With plans to travel to Ecuador over the summer, I wanted to spend some of my time off the “gringo trail” and learning about the country’s non-touristic areas. I was particularly interested in learning more about agricultural practices in the country — globally, Ecuador is the largest exporter of bananas, and contributes significantly to the global market of coffee, flowers, and quinoa. Though the country’s economy survives on agricultural exports, it is also a country where many live in poverty and small farmers struggle to compete in a globalized market. This paradox that occurs all over the world drew me to explore the issue closer.
My economic studies, as well as my interest in agriculture, led me to connect with a nonprofit organization called “Earth to City” that arranges home-stays in the Andean highlands of Ecuador. For 2 weeks, I lived in a small town called Mulalillo where a majority of farmers practice traditional farming methods on a small scale. Throughout the two weeks, my host family and neighbors shared their way of life with me. I helped with daily farm chores in the morning and preparing meals, slaughtering animals raised in their backyard on occasion, and also had the opportunity to tour local businesses.
Throughout my stay there, I was able to learn a great deal about Ecuadorian culture and the specific customs of Mulalillo. The town is physically situated on the road between more remote villages far up in the mountains and a small but bustling city called Salcedo. Its physical location is allegorical to the unique transition it is experiencing from traditional ways of life to the more modern way of life of the city. The people of the town still make many customary foods like machica (toasted barley ground into a fine powder), but also snack frequently on Fritos; the indigenous language, Kichwa, is spoken by many grandparents, but few children; and the traditional vestments like sombreros, colorful skirts, and woven ponchos are worn by about half of the residents. Though 100% of the town is Catholic, aspects of the indigenous religion are deeply steeped into everyday life and folklore, especially regarding the nearby active volcanoes and other natural surroundings. It was fascinating to learn about the way my host family both embraced new change yet held closely beliefs and traditions that had been in their families for generations.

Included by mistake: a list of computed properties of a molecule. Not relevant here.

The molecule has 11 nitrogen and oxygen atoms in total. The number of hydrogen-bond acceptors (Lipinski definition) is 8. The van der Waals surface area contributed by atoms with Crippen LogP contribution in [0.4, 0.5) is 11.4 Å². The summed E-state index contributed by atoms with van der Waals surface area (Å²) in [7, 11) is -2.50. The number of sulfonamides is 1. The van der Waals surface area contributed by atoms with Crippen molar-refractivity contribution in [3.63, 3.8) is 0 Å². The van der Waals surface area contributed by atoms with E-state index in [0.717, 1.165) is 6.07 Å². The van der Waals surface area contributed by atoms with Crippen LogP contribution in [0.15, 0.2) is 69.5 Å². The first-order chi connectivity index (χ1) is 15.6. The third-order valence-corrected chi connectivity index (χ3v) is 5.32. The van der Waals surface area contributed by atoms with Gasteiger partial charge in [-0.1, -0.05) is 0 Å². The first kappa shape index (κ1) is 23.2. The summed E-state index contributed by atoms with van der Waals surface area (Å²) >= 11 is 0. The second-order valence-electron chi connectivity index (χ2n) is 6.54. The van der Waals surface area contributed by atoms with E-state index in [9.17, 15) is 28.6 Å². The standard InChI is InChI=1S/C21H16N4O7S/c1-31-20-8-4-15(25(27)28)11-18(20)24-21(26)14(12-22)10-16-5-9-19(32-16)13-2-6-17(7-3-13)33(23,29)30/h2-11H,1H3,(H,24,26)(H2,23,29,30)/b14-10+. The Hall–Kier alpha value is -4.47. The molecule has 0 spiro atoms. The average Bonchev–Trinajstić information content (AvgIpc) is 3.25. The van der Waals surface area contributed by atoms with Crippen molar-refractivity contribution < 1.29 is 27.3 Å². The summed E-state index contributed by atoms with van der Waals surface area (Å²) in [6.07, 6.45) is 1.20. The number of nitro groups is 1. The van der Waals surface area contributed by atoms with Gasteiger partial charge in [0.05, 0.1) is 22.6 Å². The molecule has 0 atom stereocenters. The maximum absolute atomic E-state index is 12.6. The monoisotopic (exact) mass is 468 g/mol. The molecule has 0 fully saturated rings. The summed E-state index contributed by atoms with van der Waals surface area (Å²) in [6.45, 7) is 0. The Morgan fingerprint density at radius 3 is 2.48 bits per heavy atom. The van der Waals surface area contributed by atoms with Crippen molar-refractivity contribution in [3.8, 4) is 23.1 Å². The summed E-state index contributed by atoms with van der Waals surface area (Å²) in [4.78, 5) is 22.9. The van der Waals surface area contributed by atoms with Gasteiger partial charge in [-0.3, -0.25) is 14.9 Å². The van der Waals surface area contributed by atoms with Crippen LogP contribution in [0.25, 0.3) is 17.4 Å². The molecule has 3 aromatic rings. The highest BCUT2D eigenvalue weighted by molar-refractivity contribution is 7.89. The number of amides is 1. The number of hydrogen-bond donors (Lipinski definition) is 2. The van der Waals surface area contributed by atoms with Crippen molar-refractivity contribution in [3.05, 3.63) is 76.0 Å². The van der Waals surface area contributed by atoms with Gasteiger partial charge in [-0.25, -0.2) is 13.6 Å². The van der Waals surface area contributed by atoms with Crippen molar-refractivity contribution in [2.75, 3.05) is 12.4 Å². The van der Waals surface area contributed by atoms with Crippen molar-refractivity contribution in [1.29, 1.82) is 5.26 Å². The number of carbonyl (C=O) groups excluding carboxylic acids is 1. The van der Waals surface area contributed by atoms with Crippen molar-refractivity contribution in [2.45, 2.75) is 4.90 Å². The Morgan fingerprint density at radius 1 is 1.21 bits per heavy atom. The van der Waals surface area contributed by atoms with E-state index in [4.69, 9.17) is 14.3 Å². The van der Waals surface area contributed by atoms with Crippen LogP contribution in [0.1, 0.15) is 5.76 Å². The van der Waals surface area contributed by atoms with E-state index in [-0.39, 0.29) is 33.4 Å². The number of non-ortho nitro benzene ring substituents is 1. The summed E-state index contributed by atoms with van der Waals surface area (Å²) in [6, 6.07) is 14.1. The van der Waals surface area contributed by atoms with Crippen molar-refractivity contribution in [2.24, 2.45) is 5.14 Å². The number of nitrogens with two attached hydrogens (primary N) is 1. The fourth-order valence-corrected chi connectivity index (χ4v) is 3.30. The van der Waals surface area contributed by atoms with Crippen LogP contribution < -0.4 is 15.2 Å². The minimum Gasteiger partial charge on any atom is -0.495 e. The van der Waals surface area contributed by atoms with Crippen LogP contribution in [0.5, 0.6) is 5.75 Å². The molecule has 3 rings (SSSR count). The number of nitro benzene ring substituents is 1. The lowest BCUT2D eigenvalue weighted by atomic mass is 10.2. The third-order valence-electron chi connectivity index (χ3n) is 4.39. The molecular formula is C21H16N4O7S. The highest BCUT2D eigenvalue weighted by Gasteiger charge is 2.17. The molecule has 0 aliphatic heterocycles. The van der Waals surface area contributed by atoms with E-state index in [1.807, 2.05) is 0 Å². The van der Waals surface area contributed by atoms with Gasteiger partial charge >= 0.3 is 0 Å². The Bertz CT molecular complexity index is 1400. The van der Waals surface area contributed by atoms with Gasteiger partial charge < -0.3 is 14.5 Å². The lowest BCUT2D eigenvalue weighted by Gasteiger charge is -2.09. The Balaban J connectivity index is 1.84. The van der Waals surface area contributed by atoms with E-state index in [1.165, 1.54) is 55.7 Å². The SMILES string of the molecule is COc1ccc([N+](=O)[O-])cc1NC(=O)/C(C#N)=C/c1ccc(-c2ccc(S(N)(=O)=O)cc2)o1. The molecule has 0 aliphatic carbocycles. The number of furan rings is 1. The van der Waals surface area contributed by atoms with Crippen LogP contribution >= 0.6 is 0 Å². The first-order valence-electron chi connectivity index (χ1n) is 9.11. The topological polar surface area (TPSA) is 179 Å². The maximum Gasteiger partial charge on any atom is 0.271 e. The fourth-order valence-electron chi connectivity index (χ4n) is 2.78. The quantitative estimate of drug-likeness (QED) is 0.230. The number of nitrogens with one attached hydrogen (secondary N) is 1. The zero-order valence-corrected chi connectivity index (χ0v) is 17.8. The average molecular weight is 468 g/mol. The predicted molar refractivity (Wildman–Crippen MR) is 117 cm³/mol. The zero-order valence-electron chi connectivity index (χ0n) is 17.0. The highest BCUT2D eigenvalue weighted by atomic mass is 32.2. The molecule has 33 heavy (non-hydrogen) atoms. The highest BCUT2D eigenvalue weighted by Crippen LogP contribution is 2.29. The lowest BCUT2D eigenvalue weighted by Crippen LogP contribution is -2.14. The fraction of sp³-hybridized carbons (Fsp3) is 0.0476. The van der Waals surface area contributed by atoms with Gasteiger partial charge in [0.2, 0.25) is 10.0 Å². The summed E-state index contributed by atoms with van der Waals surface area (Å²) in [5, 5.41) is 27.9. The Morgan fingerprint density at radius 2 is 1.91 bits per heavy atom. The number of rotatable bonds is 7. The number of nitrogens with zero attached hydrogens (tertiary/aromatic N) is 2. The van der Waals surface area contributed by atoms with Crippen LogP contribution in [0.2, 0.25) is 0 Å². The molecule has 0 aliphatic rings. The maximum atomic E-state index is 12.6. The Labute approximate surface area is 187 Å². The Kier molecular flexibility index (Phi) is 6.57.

Through “Earth to City”, I learned before visiting Mulalillo that the community had many different cooperatively run initiatives. A course I took in the Honors Program my freshman year introduced me to social enterprise and other alternative approaches to social benefit through business. Seeing thriving examples of such initiatives was one of the most enriching aspects of my trip. During my stay, I had the opportunity to visit an organic farm run cooperatively by 49 families in the community. Unexpectedly, I also visited and participated in the work at a cooperatively owned snack factory; being immersed in the process of potato chip making was not something I ever thought I would end up doing in Ecuador, but it was enlightening to see the intricate process. Farmers from the community provided extra potatoes from the harvest, other community members washed, peeled, sliced, fried, and bagged the potatoes, and finally sold them to a small market in the nearest city. The profits were split among all partners involved. (As an important side note, they were also pretty delicious potato chips!)
My experience in Mulalillo immersed me into a drastically different culture. The opportunity to spend time living with a host family and experiencing the way of life in an agricultural community enriched my understanding of the country, but also left me with many questions about agricultural production. Most of what I saw in my short visit gave me insight into the way local, small-scale production and trade operates; I’d be interested to learn more about large scale exportation of commodity crops and how this affects both the livelihood of farmers and the environment.
I hope to continue learning about this intersection of economics, agriculture, and international development in my time at Northeastern and potentially in graduate school.
Allie Smith, Environmental Studies and Economics